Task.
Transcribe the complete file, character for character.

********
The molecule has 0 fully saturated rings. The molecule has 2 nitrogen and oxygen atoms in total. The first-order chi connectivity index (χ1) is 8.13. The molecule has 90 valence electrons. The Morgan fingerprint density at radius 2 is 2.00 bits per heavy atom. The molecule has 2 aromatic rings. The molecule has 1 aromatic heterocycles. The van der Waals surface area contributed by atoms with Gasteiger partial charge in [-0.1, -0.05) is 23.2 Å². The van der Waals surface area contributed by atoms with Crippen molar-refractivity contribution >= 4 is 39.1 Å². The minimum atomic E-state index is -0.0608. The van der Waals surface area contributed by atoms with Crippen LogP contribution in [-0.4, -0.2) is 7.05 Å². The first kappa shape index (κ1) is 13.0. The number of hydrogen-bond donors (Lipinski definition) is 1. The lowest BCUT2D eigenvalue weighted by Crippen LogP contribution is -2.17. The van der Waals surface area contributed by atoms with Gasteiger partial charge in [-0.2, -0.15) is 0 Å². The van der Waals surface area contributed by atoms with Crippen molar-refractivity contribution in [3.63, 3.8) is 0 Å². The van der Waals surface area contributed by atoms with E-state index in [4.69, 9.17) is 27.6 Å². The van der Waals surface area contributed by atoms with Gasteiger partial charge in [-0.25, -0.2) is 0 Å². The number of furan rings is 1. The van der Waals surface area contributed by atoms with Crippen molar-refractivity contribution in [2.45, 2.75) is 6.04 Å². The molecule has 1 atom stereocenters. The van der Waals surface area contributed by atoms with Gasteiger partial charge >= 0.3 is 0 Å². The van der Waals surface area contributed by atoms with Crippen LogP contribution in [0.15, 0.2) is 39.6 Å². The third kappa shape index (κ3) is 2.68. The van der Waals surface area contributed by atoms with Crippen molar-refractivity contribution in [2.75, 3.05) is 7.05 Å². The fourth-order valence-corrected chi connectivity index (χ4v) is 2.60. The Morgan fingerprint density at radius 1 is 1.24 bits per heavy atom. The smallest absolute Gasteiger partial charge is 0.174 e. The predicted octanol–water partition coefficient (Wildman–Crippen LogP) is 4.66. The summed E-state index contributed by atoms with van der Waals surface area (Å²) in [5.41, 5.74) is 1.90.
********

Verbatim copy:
The molecule has 0 fully saturated rings. The molecule has 2 nitrogen and oxygen atoms in total. The first-order chi connectivity index (χ1) is 8.13. The molecule has 90 valence electrons. The Morgan fingerprint density at radius 2 is 2.00 bits per heavy atom. The molecule has 2 aromatic rings. The molecule has 1 aromatic heterocycles. The van der Waals surface area contributed by atoms with Gasteiger partial charge in [-0.1, -0.05) is 23.2 Å². The van der Waals surface area contributed by atoms with Crippen molar-refractivity contribution >= 4 is 39.1 Å². The minimum atomic E-state index is -0.0608. The van der Waals surface area contributed by atoms with Crippen LogP contribution in [-0.4, -0.2) is 7.05 Å². The first kappa shape index (κ1) is 13.0. The number of hydrogen-bond donors (Lipinski definition) is 1. The lowest BCUT2D eigenvalue weighted by Crippen LogP contribution is -2.17. The van der Waals surface area contributed by atoms with Gasteiger partial charge in [-0.2, -0.15) is 0 Å². The van der Waals surface area contributed by atoms with Crippen molar-refractivity contribution in [3.63, 3.8) is 0 Å². The van der Waals surface area contributed by atoms with E-state index in [4.69, 9.17) is 27.6 Å². The van der Waals surface area contributed by atoms with Gasteiger partial charge in [-0.25, -0.2) is 0 Å². The number of furan rings is 1. The van der Waals surface area contributed by atoms with Crippen molar-refractivity contribution in [2.45, 2.75) is 6.04 Å². The molecule has 1 atom stereocenters. The van der Waals surface area contributed by atoms with Gasteiger partial charge >= 0.3 is 0 Å². The van der Waals surface area contributed by atoms with Crippen LogP contribution in [0.15, 0.2) is 39.6 Å². The third kappa shape index (κ3) is 2.68. The van der Waals surface area contributed by atoms with Crippen molar-refractivity contribution in [2.75, 3.05) is 7.05 Å². The fourth-order valence-corrected chi connectivity index (χ4v) is 2.60. The Morgan fingerprint density at radius 1 is 1.24 bits per heavy atom. The smallest absolute Gasteiger partial charge is 0.174 e. The predicted octanol–water partition coefficient (Wildman–Crippen LogP) is 4.66. The summed E-state index contributed by atoms with van der Waals surface area (Å²) in [5.41, 5.74) is 1.90.